Today was a big day in the immigration reform movement. CIR (comprehensive immigration reform) was introduced in the Senate again, and Pulitzer Prize Award winning journalist, Jose Antonio Vargas, came out as undocumented. You can read my quick take on the introduction of CIR here, but I want to focus a little more on the Jose Antonio Vargas story.
For those of you who follow media, you may know Jose Antonio Vargas as a journalist who had been at The Washington Post, The Huffington Post, and has had the privilege of interviewing high profile celebrities and leaders. Like many others, I enjoyed reading his profiles and his pieces about technology and society. Vargas was even part of The Washington Post team that earned a Pulitzer Prize for its reporting on the Virginia Tech shootings.
Like many young people who are undocumented, Vargas found out about his status while in high school although he had been in the US since the age of 12 having arrived from the Philippines. Since discovering that he was an undocumented immigrant, he has relied on a network or “an underground railroad” that has helped provide cover for him so that he could finish school and obtain work. With a fake passport and a photocopied Social Security card, Vargas was able to navigate the employment system. He even knowingly checked off the citizenship box on I-9 employment eligibility forms despite feeling a strong sense of guilt for doing so.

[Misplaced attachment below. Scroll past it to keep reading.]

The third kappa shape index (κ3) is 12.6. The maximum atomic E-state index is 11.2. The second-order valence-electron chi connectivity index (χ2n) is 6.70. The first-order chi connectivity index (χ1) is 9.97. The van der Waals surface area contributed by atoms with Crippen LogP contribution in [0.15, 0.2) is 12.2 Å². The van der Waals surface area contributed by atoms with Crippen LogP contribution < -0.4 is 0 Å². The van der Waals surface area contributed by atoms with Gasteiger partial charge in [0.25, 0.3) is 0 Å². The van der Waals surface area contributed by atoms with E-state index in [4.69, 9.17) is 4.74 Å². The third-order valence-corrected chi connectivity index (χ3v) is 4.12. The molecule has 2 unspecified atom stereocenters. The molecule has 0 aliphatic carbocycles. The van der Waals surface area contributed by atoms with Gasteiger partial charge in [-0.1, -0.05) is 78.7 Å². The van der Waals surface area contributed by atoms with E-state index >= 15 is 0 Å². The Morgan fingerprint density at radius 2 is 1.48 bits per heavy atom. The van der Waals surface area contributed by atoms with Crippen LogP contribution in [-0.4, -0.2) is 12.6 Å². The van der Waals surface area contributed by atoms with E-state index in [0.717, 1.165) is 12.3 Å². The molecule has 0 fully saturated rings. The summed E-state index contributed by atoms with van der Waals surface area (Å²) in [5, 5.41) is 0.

“For more than a decade of getting part-time and full-time jobs, employers have rarely asked to check my original Social Security card. When they did, I showed the photocopied version, which they accepted. Over time, I also began checking the citizenship box on my federal I-9 employment eligibility forms. (Claiming full citizenship was actually easier than declaring permanent resident “green card” status, which would have required me to provide an alien registration number.)
This deceit never got easier. The more I did it, the more I felt like an impostor, the more guilt I carried — and the more I worried that I would get caught. But I kept doing it. I needed to live and survive on my own, and I decided this was the way.”
This admission of deceit at this level is going to make many uncomfortable — even those who may be more sympathetic to undocumented workers and open minded about reforming the immigration system. I will admit that I felt a little uneasy when I first read Vargas’ story this morning, especially in light of all of the recent news about professional journalists being laid off from their jobs. For all these years, this guy was “gaming the system” in a profession where ethics and guarding sensitive information and sources are paramount. Yet at the same time, Vargas’ story is one of a young person trying to prove his “worthiness as an American” with hard work and perseverance. And he does explain how guilty he felt for continuing the lies and has apologized to employers for doing so.
As I see it, there are many shades of grey in this situation, and Vargas’ admission is definitely going to spark debate. I doubt that the Obama administration’s Department of Homeland Security will want to make an example of Vargas by throwing him into deportation proceedings given his public prominence, but where does that leave the other undocumented people who aren’t Pulitzer Prize winners and who don’t have friends in high places who are willing to vouch for their work and character? Much like the larger American community, you have the dynamics of privilege playing out with those who are undocumented.
I encourage you to check out the video below of Jose Antonio Vargas sharing his story as he attempts to “Define American“, and do share your thoughts: